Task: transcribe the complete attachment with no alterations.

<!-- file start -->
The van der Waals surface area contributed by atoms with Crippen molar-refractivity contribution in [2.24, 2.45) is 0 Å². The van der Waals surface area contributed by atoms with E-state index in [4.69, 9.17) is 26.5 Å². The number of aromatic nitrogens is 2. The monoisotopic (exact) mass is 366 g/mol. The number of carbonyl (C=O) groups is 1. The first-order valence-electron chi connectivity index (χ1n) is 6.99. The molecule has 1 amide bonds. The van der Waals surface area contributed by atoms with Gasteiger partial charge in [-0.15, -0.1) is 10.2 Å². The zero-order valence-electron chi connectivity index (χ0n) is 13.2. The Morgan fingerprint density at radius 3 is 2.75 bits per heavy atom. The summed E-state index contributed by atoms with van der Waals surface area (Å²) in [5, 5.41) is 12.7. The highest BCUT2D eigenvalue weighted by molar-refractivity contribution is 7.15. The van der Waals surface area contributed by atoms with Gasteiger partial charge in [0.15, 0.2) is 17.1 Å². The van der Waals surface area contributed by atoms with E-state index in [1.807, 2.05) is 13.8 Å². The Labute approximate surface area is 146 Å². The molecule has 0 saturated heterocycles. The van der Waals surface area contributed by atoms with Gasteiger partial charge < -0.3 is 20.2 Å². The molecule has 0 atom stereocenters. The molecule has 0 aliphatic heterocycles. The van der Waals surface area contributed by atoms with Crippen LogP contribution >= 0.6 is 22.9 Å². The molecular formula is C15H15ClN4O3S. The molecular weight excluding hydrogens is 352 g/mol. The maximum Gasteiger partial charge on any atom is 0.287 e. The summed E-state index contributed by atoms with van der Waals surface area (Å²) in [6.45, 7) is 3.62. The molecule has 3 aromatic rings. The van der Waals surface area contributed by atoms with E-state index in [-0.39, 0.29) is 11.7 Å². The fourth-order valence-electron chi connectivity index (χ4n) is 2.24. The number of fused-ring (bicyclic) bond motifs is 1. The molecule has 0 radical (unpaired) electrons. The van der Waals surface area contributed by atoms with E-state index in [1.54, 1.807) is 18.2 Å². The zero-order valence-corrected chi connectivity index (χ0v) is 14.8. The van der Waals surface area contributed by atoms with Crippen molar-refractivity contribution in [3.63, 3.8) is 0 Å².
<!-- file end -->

The van der Waals surface area contributed by atoms with Crippen molar-refractivity contribution in [2.24, 2.45) is 0 Å². The van der Waals surface area contributed by atoms with E-state index in [4.69, 9.17) is 26.5 Å². The number of aromatic nitrogens is 2. The monoisotopic (exact) mass is 366 g/mol. The number of carbonyl (C=O) groups is 1. The first-order valence-electron chi connectivity index (χ1n) is 6.99. The molecule has 1 amide bonds. The van der Waals surface area contributed by atoms with Gasteiger partial charge in [-0.15, -0.1) is 10.2 Å². The zero-order valence-electron chi connectivity index (χ0n) is 13.2. The Morgan fingerprint density at radius 3 is 2.75 bits per heavy atom. The summed E-state index contributed by atoms with van der Waals surface area (Å²) in [5, 5.41) is 12.7. The highest BCUT2D eigenvalue weighted by molar-refractivity contribution is 7.15. The van der Waals surface area contributed by atoms with Gasteiger partial charge in [0.15, 0.2) is 17.1 Å². The van der Waals surface area contributed by atoms with E-state index in [1.807, 2.05) is 13.8 Å². The Labute approximate surface area is 146 Å². The molecule has 0 saturated heterocycles. The van der Waals surface area contributed by atoms with Gasteiger partial charge < -0.3 is 20.2 Å². The molecule has 0 atom stereocenters. The molecule has 0 aliphatic heterocycles. The van der Waals surface area contributed by atoms with Crippen LogP contribution >= 0.6 is 22.9 Å². The molecular formula is C15H15ClN4O3S. The molecular weight excluding hydrogens is 352 g/mol. The maximum Gasteiger partial charge on any atom is 0.287 e. The summed E-state index contributed by atoms with van der Waals surface area (Å²) in [6.45, 7) is 3.62. The molecule has 3 aromatic rings. The van der Waals surface area contributed by atoms with E-state index in [-0.39, 0.29) is 11.7 Å². The fourth-order valence-electron chi connectivity index (χ4n) is 2.24. The number of fused-ring (bicyclic) bond motifs is 1. The molecule has 0 radical (unpaired) electrons. The van der Waals surface area contributed by atoms with E-state index in [1.54, 1.807) is 18.2 Å². The zero-order valence-corrected chi connectivity index (χ0v) is 14.8. The van der Waals surface area contributed by atoms with Crippen molar-refractivity contribution in [3.63, 3.8) is 0 Å².